Are you one of those people who think Machine Learning and Artificial Intelligence are the same things? Well, rest easy, you’re not alone.
The three terms, namely ML (Machine Learning), AI (Artificial Intelligence), and DL (Deep Learning) are closely related and for someone who’s not an expert in the field, can seem almost the same thing. In this article, we break down the differences between the three, so read on.
What is Machine Learning?
As the name immediately suggests, Machine learning can be associated with somehow giving machines the ability to ‘learn’ new things themselves.
They are basically algorithms (or programs) that alter themselves as they explore the world around themselves and learn new things. ML, therefore, is more of a subset to AI — a technique of actually implementing it.
The ‘learning’ part in ML comes where programs or algorithms attempt to optimize themselves at one particular thing or along a particular dimension. They try to minimize the error possibility and make their predictions more likely to be true.
This is called an objective function in data science jargon. The core intention of ML is to allow algorithms and programs to learn by themselves in accordance with the data they are exposed to and make accurate predictions.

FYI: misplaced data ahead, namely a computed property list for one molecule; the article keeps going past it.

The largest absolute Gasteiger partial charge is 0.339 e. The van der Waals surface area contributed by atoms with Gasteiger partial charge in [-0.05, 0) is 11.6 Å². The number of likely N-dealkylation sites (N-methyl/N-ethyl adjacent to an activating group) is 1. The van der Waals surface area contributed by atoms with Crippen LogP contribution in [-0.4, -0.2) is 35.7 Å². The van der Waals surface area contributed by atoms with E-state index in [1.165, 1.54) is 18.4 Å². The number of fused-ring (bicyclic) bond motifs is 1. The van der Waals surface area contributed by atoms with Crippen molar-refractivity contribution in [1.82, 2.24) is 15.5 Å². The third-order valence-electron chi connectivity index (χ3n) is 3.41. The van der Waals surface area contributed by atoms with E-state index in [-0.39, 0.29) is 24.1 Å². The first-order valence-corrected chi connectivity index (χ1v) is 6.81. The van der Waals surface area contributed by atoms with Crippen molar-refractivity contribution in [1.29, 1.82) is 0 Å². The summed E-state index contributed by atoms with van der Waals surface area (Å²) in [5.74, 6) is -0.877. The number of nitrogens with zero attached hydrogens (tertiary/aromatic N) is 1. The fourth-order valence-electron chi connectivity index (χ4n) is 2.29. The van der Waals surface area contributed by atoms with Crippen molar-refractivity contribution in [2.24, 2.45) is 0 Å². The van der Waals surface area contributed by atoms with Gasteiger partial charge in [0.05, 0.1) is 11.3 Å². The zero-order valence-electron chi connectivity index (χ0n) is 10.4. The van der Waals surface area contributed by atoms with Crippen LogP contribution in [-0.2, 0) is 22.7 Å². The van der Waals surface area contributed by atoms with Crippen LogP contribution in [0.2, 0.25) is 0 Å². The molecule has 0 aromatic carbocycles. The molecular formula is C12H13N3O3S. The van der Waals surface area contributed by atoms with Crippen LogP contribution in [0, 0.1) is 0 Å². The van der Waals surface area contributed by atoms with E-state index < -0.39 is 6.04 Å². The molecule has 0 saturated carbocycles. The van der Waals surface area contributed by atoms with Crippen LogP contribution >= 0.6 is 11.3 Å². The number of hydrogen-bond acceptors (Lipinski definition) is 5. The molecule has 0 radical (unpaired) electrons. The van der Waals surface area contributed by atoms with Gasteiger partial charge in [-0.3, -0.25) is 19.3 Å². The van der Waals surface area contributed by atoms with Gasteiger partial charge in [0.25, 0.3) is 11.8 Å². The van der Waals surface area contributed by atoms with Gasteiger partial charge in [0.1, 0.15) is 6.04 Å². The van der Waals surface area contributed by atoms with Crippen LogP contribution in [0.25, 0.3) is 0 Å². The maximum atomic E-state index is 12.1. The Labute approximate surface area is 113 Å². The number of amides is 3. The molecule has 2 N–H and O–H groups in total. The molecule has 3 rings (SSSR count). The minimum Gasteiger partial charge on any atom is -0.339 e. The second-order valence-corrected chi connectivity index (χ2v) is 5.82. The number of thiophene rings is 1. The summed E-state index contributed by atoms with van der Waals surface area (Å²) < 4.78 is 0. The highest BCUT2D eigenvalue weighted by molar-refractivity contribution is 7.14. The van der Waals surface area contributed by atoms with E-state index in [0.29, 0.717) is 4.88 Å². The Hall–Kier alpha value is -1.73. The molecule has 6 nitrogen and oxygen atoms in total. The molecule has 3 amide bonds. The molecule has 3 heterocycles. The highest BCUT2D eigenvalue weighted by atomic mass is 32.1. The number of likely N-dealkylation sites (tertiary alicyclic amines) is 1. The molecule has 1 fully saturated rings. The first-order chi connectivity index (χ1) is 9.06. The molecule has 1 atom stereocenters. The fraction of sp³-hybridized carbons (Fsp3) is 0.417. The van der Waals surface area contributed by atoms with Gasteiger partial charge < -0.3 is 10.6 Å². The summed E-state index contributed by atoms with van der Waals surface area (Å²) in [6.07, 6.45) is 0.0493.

In a nutshell, ML algorithms can be understood as optimization algorithms. If tuned correctly and fed the right data, they can minimize their error probability by guessing the solution over and over again.
Difference between ML, AI and DL
As aforementioned, ML is a subset of AI. This means that all ML counts as AI, but AI doesn’t count as ML. ML is one of the numerous ways we have to implement AI in the real world.
ML is simply a method of training programs so that they can make their own decisions. DL (Deep learning) on the other hand is a subset of ML. When people talk about DL they are actually referring to deep artificial neural networks.
Deep artificial neural networks here refer to sets of algorithms that can reduce error to achieve extraordinary accuracy for many important implementations. These implementations consist of image processing and recognition, sound recognition, recommendation systems and so on.
‘Deep’ is a technical term here. It refers to layers in the neural network. The deeper the network goes, the more layers get added and hence more accuracy.
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